Exposure of patient’s family members to cytostatic drugs via excreta

2 October 2014

Paul Sessink1, Michiko Yuki2, Satoko Sekine2, Kanae Takase2, Takashi Ishida2 1 Exposure Control Sweden AB
Web: www.exposurecontrol.nl Email: info@exposurecontrol.nl
2 Fukushima Medical University Japan

Cytostatic drugs in hospitals

Cytostatic drugs are very toxic drugs. For healthcare workers such as pharmacists, pharmacy technicians, nurses, medical doctors handling these drugs, exposure may also cause adverse effects such as cancer, foetal malformations, and foetal loss during pregnancy even at low exposure levels. To prevent exposure of healthcare workers to cytostatic drugs, special working conditions are created and personal protective equipment is used. All these precautions are well documented in guidelines and regulations and have the aim to offer a maximum of protection to the healthcare workers.

Cytostatic drugs at home

At the moment the patient is leaving the hospital to continue the chemo treatment at home or to start a treatment for example with oral cytostatic drugs, the situation is totally different compared to the hospital. Now family members and friends of the patient are at risk as they might be exposed to the cytostatic drugs at home via contaminated surfaces and excreta or via direct contact with the patient. Guidelines and regulations to offer protection to family members and friends are lacking.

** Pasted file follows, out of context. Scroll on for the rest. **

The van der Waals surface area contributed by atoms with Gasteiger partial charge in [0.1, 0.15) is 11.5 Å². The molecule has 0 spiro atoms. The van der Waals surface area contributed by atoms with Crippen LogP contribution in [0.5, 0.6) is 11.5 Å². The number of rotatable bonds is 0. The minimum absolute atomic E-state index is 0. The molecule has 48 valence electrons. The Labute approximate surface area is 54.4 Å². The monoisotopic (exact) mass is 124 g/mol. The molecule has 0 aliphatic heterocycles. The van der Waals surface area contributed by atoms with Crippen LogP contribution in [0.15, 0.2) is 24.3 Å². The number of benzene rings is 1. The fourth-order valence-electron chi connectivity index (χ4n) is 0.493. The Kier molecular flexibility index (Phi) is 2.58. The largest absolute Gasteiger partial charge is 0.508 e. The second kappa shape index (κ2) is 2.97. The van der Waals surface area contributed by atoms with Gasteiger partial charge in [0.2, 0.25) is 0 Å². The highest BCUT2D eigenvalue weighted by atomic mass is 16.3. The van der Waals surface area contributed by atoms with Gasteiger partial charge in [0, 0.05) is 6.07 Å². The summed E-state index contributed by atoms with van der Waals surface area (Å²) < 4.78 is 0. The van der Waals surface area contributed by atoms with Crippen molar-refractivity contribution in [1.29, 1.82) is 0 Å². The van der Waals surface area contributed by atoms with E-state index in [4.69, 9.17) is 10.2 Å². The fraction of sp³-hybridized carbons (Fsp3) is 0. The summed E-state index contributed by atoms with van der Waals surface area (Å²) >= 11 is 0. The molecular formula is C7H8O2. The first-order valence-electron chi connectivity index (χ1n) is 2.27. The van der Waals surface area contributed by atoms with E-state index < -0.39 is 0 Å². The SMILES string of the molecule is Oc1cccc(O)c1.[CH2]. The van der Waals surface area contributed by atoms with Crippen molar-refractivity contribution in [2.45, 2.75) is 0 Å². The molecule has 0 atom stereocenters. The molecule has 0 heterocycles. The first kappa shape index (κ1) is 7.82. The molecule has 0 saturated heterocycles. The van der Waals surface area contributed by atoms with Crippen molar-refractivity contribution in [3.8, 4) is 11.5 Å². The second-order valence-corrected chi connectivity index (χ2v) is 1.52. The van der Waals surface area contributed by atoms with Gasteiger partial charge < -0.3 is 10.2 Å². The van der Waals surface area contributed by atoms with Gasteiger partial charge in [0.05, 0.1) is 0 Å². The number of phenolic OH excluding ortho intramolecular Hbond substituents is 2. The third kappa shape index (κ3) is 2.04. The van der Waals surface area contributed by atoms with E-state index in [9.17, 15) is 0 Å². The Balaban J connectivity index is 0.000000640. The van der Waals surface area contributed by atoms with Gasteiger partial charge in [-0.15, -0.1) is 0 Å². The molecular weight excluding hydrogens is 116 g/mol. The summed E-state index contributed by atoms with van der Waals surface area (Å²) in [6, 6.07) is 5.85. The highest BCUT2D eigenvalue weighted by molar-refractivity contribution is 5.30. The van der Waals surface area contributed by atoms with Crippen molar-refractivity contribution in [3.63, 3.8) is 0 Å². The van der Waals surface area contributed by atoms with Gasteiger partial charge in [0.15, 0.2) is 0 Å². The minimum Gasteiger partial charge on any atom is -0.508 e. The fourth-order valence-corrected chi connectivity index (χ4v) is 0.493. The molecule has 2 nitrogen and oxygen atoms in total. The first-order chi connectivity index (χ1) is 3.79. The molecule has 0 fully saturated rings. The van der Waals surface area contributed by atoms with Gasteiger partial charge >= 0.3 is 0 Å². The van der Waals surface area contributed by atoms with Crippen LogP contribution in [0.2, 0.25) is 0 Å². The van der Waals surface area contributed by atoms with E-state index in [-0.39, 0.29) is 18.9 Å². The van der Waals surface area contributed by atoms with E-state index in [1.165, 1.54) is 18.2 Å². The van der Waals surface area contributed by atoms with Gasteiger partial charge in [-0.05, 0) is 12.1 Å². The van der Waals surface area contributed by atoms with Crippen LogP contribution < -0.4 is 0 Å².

As far as we know, no studies have been published concerning environmental contamination with cytostatic drugs at home and exposure of family members of patients to cytostatic drugs. Recently, such a study was performed by the Fukushima Medical University in Japan. Three cases were investigated: two patients receiving cyclophosphamide and one patient receiving 5-fluorouracil. Urine samples were collected from the patients and their family members and analysed for cyclophosphamide or α-fluoro-β-alanine (5-fluorouracil metabolite). In addition, wipes samples were collected from their home environment and analysed for cyclophosphamide or 5-fluorouracil.

A total of 35 and 16 urine samples were collected from the patients and their family members, respectively. In all urine samples cyclophosphamide or α-fluoro-β-alanine was detected. Cyclophosphamide was found in most wipe samples collected from surfaces at the homes of the two patients receiving cyclophosphamide. On the contrary, contamination with 5-fluorouracil was not observed on the surfaces at home of the patient receiving 5-fluorouracil.


The results show environmental contamination with cyclophosphamide in the home environment of patients treated with cyclophosphamide. The results also show exposure to cytostatic drugs of family members of the three patients. Although the period of exposure is probably shorter compared to occupational exposure of healthcare workers in hospitals, results show sometimes higher exposure levels than in hospitals. As many cytostatic drugs are very persistent, exposure may continue over time. The results strongly support the need for guidelines to prevent or at least to minimize exposure of family members and friends of patients to these toxic drugs at home. Special attention should be given to so-called sensitive groups such as (young) children and (potential) pregnant women.

Funding The study was supported by grants from The Secom Science and Technology Foundation.

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